Two weeks after a crucial presidential runoff, Congo is perched between war and peace.
With a final, but contested, count showing a nearly 20-point margin over his opponent, interim President Joseph Kabila is poised to be president in a capital city that largely voted against him.
His opponent, millionaire businessman Jean-Pierre Bemba, has rejected the results of the Oct. 29 presidential runoff. And, in a country where church leaders are often more influential than politicians, the Catholic archbishop has called on his church members to reject the results due to "systematic fraud."
The only thing preventing a return to civil war now is the frantic series of negotiations between leaders of the UN mission in Congo (MONUC) and the parties of Mr. Kabila and Mr. Bemba.
Few countries have as much impact over the future stability of Africa as does the Democratic Republic of Congo. With a territory as large as Western Europe, located in the heart of the continent, with mineral wealth that potentially makes it the richest nation in Africa, and a collection of nine smaller neighbors with rebellions of their own, Congo is the key to security in the region.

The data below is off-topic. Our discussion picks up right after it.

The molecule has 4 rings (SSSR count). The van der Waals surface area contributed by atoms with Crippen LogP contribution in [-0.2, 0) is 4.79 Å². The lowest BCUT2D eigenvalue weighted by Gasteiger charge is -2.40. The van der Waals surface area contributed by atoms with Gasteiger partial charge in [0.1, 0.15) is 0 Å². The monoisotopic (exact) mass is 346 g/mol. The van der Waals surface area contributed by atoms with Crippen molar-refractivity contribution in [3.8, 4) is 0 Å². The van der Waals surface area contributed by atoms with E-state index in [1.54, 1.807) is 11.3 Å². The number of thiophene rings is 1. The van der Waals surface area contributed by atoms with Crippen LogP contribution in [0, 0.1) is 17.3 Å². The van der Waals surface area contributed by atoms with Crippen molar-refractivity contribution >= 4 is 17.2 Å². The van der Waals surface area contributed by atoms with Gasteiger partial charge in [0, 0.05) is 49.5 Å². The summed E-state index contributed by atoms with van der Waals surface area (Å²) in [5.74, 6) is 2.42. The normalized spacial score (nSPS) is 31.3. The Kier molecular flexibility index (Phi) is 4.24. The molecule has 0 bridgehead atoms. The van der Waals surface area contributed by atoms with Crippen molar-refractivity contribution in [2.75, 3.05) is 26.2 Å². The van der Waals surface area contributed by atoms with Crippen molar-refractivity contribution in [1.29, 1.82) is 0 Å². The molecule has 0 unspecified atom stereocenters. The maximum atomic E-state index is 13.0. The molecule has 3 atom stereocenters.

"Creating a stable Congo could have a positive ripple effect in the region," says Jason Stearns, an analyst on Central Africa for the Brussels-based International Crisis Group. "But the reverse is also true. A weak Congo can have a negative ripple effect, and destabilize the nations around it."
Right now diplomats in the capital say that one option for a political settlement to avert war is for Bemba to be president of the Senate, where he could remain influential and be the second most powerful under Kabila.
But Bemba's camp has hardened its position in recent days. Top members of his newly formed coalition Tuesday released a signed document claiming that vote results were manipulated and not credible, and warning the international community not to impose it's will.
International observers say voting was largely free and fair, and the election commission has rejected accusations that its count has been skewed by fraud.
But, in what observers say is a sign that Bemba is leaving the door open to accepting the results under certain conditions, he himself did not sign his camp's document.
"It's not a question of our returning to war, no way," says Fidel Babala, deputy campaign chairman of Bemba's Union for the Nation. "But we are concerned that they [Kabila's people] don't have the capacity to govern the country with more than seven provinces out of 11 voting against them."
He pauses. "I believe in God. Things will be a little hot, but in the end, it will be calm, because no one has an interest in going back to war."
Others, however, aren't so sure. Cars are clogging one main road out of the city, and there are long lines for boats to cross the river to Brazzaville, the capital of neighboring Republic of Congo. Whole neighborhoods of people who can afford to are fleeing Kinshasa in anticipation of widespread violence.